Soul of a People: Writing America’s Story (DVD Review)28 Jun, 2010 By: Mike Clark
The disinclination to pay writers for their services isn’t merely a product of the Internet era, as we see in this oddly contemporary 90-minute recollection of the Depression era’s Federal Writer’s Project (FWP) — perhaps the most controversial component of the Works Progress Administration (or WPA) in the FDR Administration’s brew of alphabet soup. Paying laborers to wield shovels was one thing … but writers?
For one thing, this meant a lot of intellectuals on the payroll, which in those days meant (in many cases, at least) communistic leanings. For another, a government agency has to be geographically equitable with funds — and whereas New York City or Washington, D.C., might be packed to the rafters with writers, the Idaho field officer (Vardis Fisher, who much later wrote the novel from which Robert Redford’s Jeremiah Johnson was adapted) had an almost insurmountable challenge when ordered to “find” 10 of them on a dime. For another, the agency’s ball-juggling over a 48-state trajectory (back when long-distance phone-calling was an adventure just by itself) required someone with consummate organizational skills in charge. What it got was journalist and theatrical producer Henry Alsberg, who, in the opinion of someone quoted here was not particularly organized even about his personal appearance.
The agency’s brainstorm came in conceiving personal guidebooks to represent each of the states — not just tourist stuff but deep insights into what made the local culture tick. Though the end result, released in piecemeal fashion, is still enjoyable reading today, even this benign-sounding endeavor was full of landmines. Let’s say you’re a governor or chamber of commerce honcho in some Southern state, and you want to use your specific guide to promote local tourism. This means you’re probably not going to want the writer to mention the Ku Klux Klan or chain gangs, which is what any honest portrait would be obligated to do. Nor were boosters too happy in Massachusetts when its guidebook gave more space to the Sacco and Vanzetti miscarriage of justice than to the Boston Tea Party.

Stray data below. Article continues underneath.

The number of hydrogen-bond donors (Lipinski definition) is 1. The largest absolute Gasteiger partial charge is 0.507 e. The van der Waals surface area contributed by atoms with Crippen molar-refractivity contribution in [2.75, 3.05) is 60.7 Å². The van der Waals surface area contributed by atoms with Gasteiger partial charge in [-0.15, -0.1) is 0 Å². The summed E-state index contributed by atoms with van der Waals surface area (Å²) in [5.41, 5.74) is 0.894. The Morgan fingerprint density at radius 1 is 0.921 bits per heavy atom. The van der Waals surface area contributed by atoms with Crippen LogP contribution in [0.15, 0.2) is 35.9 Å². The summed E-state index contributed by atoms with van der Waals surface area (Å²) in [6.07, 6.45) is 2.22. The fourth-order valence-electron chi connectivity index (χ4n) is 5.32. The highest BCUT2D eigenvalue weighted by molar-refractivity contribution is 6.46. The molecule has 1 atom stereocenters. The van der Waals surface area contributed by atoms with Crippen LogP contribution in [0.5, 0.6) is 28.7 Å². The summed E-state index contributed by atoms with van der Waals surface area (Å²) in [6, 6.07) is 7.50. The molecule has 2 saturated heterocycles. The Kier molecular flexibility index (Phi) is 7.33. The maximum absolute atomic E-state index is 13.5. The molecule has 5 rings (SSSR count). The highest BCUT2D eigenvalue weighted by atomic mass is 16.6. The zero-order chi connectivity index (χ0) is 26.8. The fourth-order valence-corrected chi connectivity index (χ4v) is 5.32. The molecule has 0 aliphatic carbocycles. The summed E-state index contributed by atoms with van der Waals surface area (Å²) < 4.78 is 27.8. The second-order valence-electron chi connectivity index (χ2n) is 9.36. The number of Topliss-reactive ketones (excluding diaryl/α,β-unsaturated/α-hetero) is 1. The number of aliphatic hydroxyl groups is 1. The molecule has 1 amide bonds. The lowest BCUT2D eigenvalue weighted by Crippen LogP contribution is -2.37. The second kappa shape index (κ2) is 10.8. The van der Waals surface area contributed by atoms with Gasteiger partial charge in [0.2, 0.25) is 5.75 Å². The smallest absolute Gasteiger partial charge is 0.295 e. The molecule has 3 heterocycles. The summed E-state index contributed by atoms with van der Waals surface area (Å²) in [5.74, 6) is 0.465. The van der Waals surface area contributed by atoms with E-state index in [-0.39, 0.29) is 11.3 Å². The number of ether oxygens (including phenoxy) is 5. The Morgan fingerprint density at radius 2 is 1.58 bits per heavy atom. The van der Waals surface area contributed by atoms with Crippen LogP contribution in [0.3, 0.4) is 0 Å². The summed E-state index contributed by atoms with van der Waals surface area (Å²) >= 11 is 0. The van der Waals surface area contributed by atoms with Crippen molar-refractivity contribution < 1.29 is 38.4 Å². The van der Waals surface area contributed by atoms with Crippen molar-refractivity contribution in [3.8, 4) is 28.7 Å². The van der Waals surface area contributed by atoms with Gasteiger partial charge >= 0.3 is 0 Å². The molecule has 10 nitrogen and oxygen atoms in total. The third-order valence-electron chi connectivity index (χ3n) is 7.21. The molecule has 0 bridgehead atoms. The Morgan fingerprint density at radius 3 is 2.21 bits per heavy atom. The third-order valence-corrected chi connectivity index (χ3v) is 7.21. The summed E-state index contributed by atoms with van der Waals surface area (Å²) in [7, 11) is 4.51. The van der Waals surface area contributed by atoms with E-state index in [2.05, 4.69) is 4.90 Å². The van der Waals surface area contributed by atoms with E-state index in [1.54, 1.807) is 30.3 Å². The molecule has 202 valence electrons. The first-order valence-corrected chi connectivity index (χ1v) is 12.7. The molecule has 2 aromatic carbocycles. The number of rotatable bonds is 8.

Then there was Vardis himself, portrayed as a kind of organizational cowboy who wanted to jump the gun and get the Idaho tome (utilizing a local publisher) out before some other volume(s) Alsberg might deem more politically appropriate — like, say, Washington, D.C.’s. And then there was the Dies Committee, as in Texas Representative Martin Dies, who is approximately to Congressional history what Bela Lugosi Meets a Brooklyn Gorilla is to film history. Co-founder of what later became the House Committee on Un-American Activities, Dies didn’t like the warts-and-all portrayal of American life as it was really lived, and he agitated against the project as loudly as he could.
Narrated by Patricia Clarkson and packed with voiceovers of germane writings by employees whose later fame eclipsed their years tiling in crummy makeshift WPA offices, the story is almost inevitably entertaining because it deals with attempts to bring order to a project and, yes, profession not always known for the same. Some of the staffers profiled here later became 20th-century literary titans: Richard Wright, Ralph Ellison, John Cheever (who hated editing lousy manuscripts and never brought up his WPA days until much later in his life); crime writer Jim Thompson (whose The Killer Inside Me has just opened in its second screen version); and Zora Neale Hurston, whose Their Eyes Were Watching God finished on Time’s list (along with Ellison’s Invisible Man) of the hundred best English-language novel from 1923 to the present. Certainly, they’ve outlived Martin Dies.